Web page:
How to Say Goodbye to a Loved One
First and most important: Meet the dying person where she is. She may be in denial, and denial is a fabulous crutch. You don't pull a crutch out from under somebody. Try to validate the feelings behind the denial. So imagine your aunt says, "Let's reserve a house at the lake this summer. I loved the weeks we used to spend there." You don't rush out to make a reservation; you reminisce with her about those good times. She's living in memories much kinder than her reality.
But let's say she tells you, "You know, I'm not going to live much longer." The door's open. Be honest, direct. Tell her you hate that this is happening. Tell her it mattered that she was here. Tell her how she enriched your life, that she won't be forgotten. This is no time to pussyfoot. For God's sake, don't tell her she looks great, or that she'll pull through. Pretending creates a chasm of loneliness for the dying. Can you imagine if you were in labor, and no one in the room would acknowledge that you were giving birth?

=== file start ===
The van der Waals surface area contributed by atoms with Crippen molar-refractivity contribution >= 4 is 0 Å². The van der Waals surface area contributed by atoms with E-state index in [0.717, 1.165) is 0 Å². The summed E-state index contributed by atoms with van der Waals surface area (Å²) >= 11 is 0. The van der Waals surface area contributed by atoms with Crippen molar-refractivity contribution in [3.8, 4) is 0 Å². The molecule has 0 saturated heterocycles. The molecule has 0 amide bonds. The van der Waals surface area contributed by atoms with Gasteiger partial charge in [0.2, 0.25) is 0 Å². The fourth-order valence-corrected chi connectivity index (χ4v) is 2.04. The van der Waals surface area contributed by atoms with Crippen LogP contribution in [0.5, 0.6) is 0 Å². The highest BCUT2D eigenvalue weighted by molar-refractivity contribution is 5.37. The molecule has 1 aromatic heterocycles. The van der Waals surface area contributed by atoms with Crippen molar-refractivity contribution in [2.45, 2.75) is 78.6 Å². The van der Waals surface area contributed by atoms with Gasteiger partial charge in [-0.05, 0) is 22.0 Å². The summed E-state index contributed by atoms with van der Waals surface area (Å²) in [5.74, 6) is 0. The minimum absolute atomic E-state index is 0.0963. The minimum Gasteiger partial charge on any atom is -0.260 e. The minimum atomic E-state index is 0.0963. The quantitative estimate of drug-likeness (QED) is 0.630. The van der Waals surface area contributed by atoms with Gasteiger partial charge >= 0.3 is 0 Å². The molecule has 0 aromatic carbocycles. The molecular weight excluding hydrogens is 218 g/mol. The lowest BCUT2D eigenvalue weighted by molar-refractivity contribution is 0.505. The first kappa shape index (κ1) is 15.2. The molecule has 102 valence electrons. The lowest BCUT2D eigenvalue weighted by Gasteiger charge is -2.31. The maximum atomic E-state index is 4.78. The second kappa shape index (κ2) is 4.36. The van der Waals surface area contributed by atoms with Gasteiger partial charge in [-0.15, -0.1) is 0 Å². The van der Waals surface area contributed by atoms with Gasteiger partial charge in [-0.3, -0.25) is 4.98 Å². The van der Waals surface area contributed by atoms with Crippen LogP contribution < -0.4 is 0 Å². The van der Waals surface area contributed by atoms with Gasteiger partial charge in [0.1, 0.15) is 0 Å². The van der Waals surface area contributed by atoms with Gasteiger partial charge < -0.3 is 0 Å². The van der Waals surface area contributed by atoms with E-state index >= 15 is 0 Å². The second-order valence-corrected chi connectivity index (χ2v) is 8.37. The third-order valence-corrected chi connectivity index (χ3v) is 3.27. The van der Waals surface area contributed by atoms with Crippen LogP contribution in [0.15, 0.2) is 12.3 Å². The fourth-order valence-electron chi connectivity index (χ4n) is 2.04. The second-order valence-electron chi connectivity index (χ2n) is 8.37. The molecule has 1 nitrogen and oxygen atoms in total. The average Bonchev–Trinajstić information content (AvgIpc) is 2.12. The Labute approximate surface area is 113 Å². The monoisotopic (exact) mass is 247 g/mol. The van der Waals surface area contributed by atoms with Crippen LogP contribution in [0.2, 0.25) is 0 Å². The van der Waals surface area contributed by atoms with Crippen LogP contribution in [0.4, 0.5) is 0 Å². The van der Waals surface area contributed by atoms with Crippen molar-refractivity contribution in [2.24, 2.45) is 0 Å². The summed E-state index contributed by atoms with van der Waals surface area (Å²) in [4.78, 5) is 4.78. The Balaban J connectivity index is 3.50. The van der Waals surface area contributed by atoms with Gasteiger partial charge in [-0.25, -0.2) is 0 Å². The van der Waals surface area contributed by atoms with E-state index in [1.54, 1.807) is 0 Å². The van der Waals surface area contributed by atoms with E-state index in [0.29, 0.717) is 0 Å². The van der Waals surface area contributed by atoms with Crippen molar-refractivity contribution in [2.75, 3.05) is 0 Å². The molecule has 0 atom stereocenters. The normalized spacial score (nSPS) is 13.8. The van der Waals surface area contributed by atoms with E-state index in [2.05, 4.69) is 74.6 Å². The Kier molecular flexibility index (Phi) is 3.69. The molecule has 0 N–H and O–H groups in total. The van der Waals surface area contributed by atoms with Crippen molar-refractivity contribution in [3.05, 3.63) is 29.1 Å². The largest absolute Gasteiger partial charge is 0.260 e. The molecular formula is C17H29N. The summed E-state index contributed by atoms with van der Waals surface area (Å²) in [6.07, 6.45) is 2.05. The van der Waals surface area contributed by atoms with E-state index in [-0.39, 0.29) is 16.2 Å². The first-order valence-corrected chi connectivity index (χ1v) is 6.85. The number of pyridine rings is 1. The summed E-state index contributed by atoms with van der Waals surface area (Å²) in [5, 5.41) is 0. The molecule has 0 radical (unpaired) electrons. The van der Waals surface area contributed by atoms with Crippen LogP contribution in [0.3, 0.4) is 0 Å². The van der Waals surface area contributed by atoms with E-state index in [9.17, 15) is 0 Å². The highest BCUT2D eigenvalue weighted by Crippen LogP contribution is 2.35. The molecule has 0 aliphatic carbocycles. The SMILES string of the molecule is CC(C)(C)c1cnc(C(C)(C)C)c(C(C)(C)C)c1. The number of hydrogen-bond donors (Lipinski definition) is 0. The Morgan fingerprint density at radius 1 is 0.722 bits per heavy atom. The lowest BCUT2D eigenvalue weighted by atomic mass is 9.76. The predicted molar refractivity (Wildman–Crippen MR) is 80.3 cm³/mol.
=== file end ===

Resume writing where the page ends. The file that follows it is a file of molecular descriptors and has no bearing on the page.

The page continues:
Toward the end, dying people tend to withdraw. You know how when you drop a pebble in a pond, the rings ripple out? For a dying person, the rings go in. It doesn't matter what's happening in politics or sports or the next room. Eventually all that matters is I'm hot. I'm cold. I love you. Do you love me?
At that point, all that's required is your presence. Be quiet. Put your hands on hers. That's it.
—Maggie Callanan, hospice nurse since 1981 and coauthor of the celebrated book Final Gifts